2 tbsp part skimmed ricotta cheese
2 tbsp plain goat cheese plus more for serving
1 egg
1/2 tsp paprika
1/2 tsp cayenne pepper
1/2 tsp salt
1/4 cup chopped parsley
2/3 plain bread crumbs

1. Bring frozen peas to a boil in two cups of water for three minutes, drain and set aside.
2. Add one tablespoon vegetable oil to skillet over medium heat. Saute onion and garlic until soft, about three minutes, and add peas. Cook for another two minutes. Remove from heat, cool slightly, then puree in food processor or blender. Set aside.
3. In a large mixing bowl whisk together ricotta, chevre, egg, paprika, cayenne pepper, and salt. Combine well. Add pureed pea and onion mixture, parsley, and half of the breadcrumbs.
4. Set skillet over medium high heat and add about a quarter cup of vegetable oil. While oil heats, form pea mixture into 1 inch thick disks. Coat each side with reserved bread crumbs. Once oil has heated, add two or three patties at a time and cook for three minutes on each side.
Remove to paper towels to absorb excess oil. Serve with a wedge of chevre.

Monday, January 5, 2009

Beginning the year on a healthy note: with a fish soup

Standing on the corner of Canal and Baxter Streets in Chinatown, arguably New York's most famous ethnic enclave, I was taken back to my senior sociology class. In particular the section on how immigrants assimilate to life in the United States. New immigrants arrive here literally everyday with some never even bothering to learn English. Not because they chose not to but because the dynamics of the city's many ethnic enclaves make it easy to get by with just a basic knowledge of the language.

New York, as many other metropolises, would not be the attraction it is today if it were not for this influx of cultures. The mix of people, the music, the food, the ideologies all play a part in the attraction of the big apple. Imagining the city any other way is impossible. The constant influx of new immigrants, recently from Latin America and Asia in particular, has had an exceptional influence on the city's culinary sector. The restaurant scene alone is analogous to a mini world tour.

Last November, I chose to spend the Thanksgiving holiday in Queens; an easy decision not only because I get to spend time with relatives but it was also persimmon season! From August to about December, sidewalk fruit stands seem to glow with the bright orange of persimmons. Two varieties in particular, the fuyu and the hachiya. Me, I'm partial to the larger hachiya variety even though one must wait at least a week, sometimes more, for it to fully ripen. Otherwise, biting into an unripe hachiya is akin to eating a very green banana. Not a pleasant experience. The unpalatable aftertaste and sensation are due to the very high tannin content, especially the hachiya variety, which is only removed once the fruit is ripened. How can you tell when it is ripe? Simple. Ripe persimmons should be soft throughout while unripe ones are much firmer. Fuyu persimmons on the other hand are commonly classified as non astringent and are mostly ready to be eaten right from the vendor.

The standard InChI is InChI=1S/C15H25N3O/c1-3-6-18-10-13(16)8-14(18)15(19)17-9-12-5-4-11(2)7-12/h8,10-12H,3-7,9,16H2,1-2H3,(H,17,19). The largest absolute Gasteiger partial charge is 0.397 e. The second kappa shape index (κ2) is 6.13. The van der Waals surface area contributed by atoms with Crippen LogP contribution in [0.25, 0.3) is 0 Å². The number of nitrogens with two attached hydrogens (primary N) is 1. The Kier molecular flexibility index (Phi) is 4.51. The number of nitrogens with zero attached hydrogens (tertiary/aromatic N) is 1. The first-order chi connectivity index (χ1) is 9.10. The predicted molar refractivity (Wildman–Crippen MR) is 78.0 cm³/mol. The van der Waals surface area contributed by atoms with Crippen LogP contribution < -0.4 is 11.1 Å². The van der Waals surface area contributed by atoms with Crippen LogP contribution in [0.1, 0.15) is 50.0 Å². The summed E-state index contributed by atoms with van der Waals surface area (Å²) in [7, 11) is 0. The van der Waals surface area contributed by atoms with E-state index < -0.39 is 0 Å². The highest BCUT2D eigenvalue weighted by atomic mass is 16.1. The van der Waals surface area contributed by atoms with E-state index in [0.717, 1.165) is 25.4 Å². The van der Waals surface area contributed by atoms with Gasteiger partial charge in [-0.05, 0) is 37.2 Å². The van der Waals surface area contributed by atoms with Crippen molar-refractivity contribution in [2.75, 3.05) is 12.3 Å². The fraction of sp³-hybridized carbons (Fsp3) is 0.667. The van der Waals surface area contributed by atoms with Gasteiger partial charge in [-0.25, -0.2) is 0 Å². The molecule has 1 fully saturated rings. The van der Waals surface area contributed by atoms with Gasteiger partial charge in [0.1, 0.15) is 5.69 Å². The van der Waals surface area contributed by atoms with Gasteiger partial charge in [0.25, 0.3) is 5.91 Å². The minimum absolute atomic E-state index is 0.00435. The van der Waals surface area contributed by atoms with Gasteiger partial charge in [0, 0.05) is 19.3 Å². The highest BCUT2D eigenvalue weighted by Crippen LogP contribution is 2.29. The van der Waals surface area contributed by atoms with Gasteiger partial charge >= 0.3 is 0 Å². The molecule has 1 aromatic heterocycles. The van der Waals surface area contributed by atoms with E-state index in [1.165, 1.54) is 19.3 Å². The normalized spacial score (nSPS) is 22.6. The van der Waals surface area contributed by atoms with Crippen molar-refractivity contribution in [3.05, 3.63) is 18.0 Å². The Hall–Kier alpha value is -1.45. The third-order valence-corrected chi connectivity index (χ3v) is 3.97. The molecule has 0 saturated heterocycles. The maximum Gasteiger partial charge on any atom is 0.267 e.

Food certainly is one reason I travel to New York. This visit was extra special. Oysters are particularly good this time of year and, true to form, my host had the freshest mini oyster bar awaiting us in the kitchen. He also shared this recipe with me; a common soup in Trinidad and Tobago's cuisine. As I have mentioned in previous posts, many of the country's cooks have their own variation of the national dishes. My mother and aunts all made this soup but each added their own special ingredient. I chose to post this version because of it relative simplicity. What better way to supplement our new year's resolutions regarding healthy eating than with a bowl of delicious, low fat Caribbean inspired soup. Here's to a happy and healthy new year!

Trinidad Fish Soup
Serves 4 to 5

1 two lb red snapper (sliced into 1" thick steaks)
3 limes
1 small onion
4 garlic cloves
2 springs fresh thyme
4 leaves shado-beni*
2 cups sweet potatoes, cubed
1 green banana, sliced into rounds (optional)
2 carrots, sliced
5 to 6 cups of water
2 whole scallions, chopped
1 large tomato, sliced into thin wedges

1. Squeeze two limes over fish, coat well and and drain off lime juice. Squeeze the juice of the additional lime and season with salt pepper,
2. In a food processor, grind onion, garlic, thyme, and shadon-beni. Add to fish, coating each side properly. Cover with plastic wrap and refrigerate for thirty minutes.
3. Get a large stock pot over medium heat, add the carrots, sweet potatoes, and green banana. Cover with water and bring to a boil. Reduce heat and simmer until the vegetables are fork tender. Season with salt and pepper. (Remember that the fish also has salt so use moderation here.) At this point, gently add the fish steaks to the pot. As soon as the fish is cooked through, (about 5 to 7 minutes depending on the thickness) add the chopped scallion and tomatoes wedges. Serve while hot with a slice of avocado (optional.)

* Shado-beni is found is most Trinidadian seasonings; every home cook uses it. It is sometimes referred to as Mexican cilantro and can be found in West Indian groceries. However, fresh cilantro can be substituted.